It’s hard to overstate Mexico’s importance to America’s dairy farmers. When I talk to dairy farmers, I always remind them that Mexico is our industry’s most important trading partner, and they are becoming more important every single day.
Consider that last year alone, the United States exported over $1.8 billion in dairy products to Mexico, accounting for nearly a quarter of all U.S. dairy export value. That number will only grow.
Mexican dairy sales rose 10% last year, and growth is expected to keep up due to continued expansion in the Mexican market as a result of a joint effort, creating a great opportunity for both U.S. and Mexican producers. Today, U.S. dairy supplies more than 80% of all dairy product imports into Mexico. Most importantly, by working closely with Mexico, we are driving higher dairy consumption and complementing their domestic production.
As any dairy farmer knows, when you have a customer who is that essential to your own livelihood, you work hard to nurture that relationship. You also work to ensure that it is not a one-way relationship. You build trust, you work to overcome outside challenges, and you do everything in your power to ensure the smooth flow of goods across borders.
A meeting between neighbors
Addressing those common cause issues is at the heart of why representatives from the U.S. and Mexican dairy industries met for the 5th Binational Dairy Summit at Dairy Farmers of America’s headquarters in Kansas City last month.
Discussions focused on two core priorities: how we help each other to mutually grow our markets and how we address industry issues that concern us both. This includes issues like sustainability, animal care, and outside threats from plant-based imitators trading on dairy products’ name and brand.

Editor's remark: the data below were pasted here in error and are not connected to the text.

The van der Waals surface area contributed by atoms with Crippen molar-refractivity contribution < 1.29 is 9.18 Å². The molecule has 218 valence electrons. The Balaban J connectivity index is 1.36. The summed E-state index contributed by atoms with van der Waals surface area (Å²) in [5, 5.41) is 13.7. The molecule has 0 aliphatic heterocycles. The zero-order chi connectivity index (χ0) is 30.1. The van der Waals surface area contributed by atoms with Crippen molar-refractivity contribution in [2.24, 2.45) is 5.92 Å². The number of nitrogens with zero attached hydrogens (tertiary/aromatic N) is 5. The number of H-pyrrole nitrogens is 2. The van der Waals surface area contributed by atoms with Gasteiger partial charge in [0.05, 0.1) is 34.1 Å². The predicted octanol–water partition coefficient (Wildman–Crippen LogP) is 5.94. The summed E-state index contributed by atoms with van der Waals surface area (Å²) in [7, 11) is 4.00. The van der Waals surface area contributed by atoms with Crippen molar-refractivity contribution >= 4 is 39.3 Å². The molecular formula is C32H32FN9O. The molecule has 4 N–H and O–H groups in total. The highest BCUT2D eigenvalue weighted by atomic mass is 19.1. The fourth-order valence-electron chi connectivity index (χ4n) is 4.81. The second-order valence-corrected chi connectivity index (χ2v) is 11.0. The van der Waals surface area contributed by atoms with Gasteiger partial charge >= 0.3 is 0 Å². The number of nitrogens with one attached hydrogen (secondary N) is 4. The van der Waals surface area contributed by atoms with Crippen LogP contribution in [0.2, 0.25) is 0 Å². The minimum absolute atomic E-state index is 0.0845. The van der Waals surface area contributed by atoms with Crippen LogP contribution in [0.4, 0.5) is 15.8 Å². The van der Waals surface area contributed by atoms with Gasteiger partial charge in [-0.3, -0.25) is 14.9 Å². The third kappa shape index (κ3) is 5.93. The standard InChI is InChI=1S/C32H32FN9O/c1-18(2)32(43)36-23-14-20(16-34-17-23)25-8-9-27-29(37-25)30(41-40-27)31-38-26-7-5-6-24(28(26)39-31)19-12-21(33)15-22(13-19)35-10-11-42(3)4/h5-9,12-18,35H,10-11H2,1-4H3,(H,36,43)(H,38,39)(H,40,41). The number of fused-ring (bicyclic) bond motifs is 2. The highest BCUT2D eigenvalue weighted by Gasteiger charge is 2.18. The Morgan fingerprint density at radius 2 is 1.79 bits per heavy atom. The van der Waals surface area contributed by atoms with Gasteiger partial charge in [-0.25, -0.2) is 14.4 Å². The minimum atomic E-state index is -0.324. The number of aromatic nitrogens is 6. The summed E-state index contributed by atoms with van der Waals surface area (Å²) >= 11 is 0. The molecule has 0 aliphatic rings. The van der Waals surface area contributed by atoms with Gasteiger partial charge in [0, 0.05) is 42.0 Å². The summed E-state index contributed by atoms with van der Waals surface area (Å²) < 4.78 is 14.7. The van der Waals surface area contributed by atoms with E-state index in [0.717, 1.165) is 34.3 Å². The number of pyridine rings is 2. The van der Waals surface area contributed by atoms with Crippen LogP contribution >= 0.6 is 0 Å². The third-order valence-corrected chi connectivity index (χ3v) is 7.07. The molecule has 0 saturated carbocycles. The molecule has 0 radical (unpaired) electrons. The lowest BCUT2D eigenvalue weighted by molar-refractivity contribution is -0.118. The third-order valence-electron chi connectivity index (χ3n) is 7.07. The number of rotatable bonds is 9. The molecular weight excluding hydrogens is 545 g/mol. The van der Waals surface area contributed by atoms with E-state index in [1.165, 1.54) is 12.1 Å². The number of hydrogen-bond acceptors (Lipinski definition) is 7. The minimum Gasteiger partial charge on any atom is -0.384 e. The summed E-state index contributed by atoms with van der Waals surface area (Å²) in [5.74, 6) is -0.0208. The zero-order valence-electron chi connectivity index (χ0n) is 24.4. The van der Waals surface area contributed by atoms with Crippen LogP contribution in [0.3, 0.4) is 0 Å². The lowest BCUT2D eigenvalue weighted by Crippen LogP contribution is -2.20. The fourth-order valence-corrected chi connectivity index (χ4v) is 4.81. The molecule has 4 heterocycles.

The conversation, part of a long and steadfast relationship developed by the U.S. Dairy Export Council (USDEC) and the National Milk Producers Federation (NMPF), included leaders from USDEC, NMPF and Dairy Management Inc. (DMI), together with representatives from across the Mexican dairy industry. It was a chance to share information and create a work program of 10 new and updated priorities to promote collaboration, transparency, and mutual respect so that together we can best combat those in both of our countries who seek to erect barriers to trade between us.
That trust underlies why our partnership has only grown in importance since the early 2000s and was reinforced in 2016 when we held our first U.S.-Mexico Dairy Summit. Our priorities range from preserving, facilitating, and enhancing fair trade to continuing activities in defense of common cheese names and improving information sharing on topics ranging from sustainability to market trends.
We have so much to gain from farmers and processors finding common ground. Our meeting reaffirmed that a rising tide lifts all boats when it comes to our relationship. We spoke plainly about how approaches to dairy trade that don’t benefit Mexico’s consumers and industry don’t benefit the U.S. either.
The summit, and its positive outcomes, epitomize NMPF and USDEC’s approach to building bridges that benefit our members and our industry. We are excited to be able to continue to ensure it delivers positive results for our industry and our Mexican